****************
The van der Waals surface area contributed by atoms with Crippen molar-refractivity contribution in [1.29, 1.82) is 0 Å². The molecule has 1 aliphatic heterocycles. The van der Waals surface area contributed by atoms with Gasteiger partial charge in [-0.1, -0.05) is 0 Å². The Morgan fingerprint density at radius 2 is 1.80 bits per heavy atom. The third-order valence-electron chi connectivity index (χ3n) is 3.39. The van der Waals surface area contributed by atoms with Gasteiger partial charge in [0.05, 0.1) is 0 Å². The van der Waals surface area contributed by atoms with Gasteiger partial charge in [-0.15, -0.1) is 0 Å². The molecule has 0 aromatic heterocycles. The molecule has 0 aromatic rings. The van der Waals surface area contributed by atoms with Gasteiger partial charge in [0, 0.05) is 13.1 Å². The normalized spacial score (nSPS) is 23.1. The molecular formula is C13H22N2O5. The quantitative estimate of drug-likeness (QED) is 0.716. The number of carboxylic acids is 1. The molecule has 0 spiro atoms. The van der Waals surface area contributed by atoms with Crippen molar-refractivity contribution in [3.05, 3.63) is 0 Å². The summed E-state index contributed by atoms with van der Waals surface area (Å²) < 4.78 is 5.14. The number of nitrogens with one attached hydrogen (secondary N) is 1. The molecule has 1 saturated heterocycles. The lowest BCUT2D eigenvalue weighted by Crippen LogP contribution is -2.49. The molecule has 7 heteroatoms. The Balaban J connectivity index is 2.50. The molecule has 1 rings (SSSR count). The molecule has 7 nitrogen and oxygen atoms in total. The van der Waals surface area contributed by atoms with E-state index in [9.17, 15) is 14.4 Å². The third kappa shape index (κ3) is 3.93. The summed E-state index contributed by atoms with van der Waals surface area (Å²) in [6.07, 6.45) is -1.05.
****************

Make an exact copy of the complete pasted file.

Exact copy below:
The van der Waals surface area contributed by atoms with Crippen molar-refractivity contribution in [1.29, 1.82) is 0 Å². The molecule has 1 aliphatic heterocycles. The van der Waals surface area contributed by atoms with Gasteiger partial charge in [-0.1, -0.05) is 0 Å². The Morgan fingerprint density at radius 2 is 1.80 bits per heavy atom. The third-order valence-electron chi connectivity index (χ3n) is 3.39. The van der Waals surface area contributed by atoms with Gasteiger partial charge in [0.05, 0.1) is 0 Å². The van der Waals surface area contributed by atoms with Gasteiger partial charge in [-0.15, -0.1) is 0 Å². The molecule has 0 aromatic heterocycles. The molecule has 0 aromatic rings. The van der Waals surface area contributed by atoms with Gasteiger partial charge in [0, 0.05) is 13.1 Å². The normalized spacial score (nSPS) is 23.1. The molecular formula is C13H22N2O5. The quantitative estimate of drug-likeness (QED) is 0.716. The number of carboxylic acids is 1. The molecule has 0 spiro atoms. The van der Waals surface area contributed by atoms with Crippen molar-refractivity contribution in [3.05, 3.63) is 0 Å². The summed E-state index contributed by atoms with van der Waals surface area (Å²) < 4.78 is 5.14. The number of nitrogens with one attached hydrogen (secondary N) is 1. The molecule has 1 saturated heterocycles. The lowest BCUT2D eigenvalue weighted by Crippen LogP contribution is -2.49. The molecule has 7 heteroatoms. The Balaban J connectivity index is 2.50. The molecule has 1 rings (SSSR count). The molecule has 7 nitrogen and oxygen atoms in total. The van der Waals surface area contributed by atoms with E-state index in [9.17, 15) is 14.4 Å². The third kappa shape index (κ3) is 3.93. The summed E-state index contributed by atoms with van der Waals surface area (Å²) in [6.07, 6.45) is -1.05.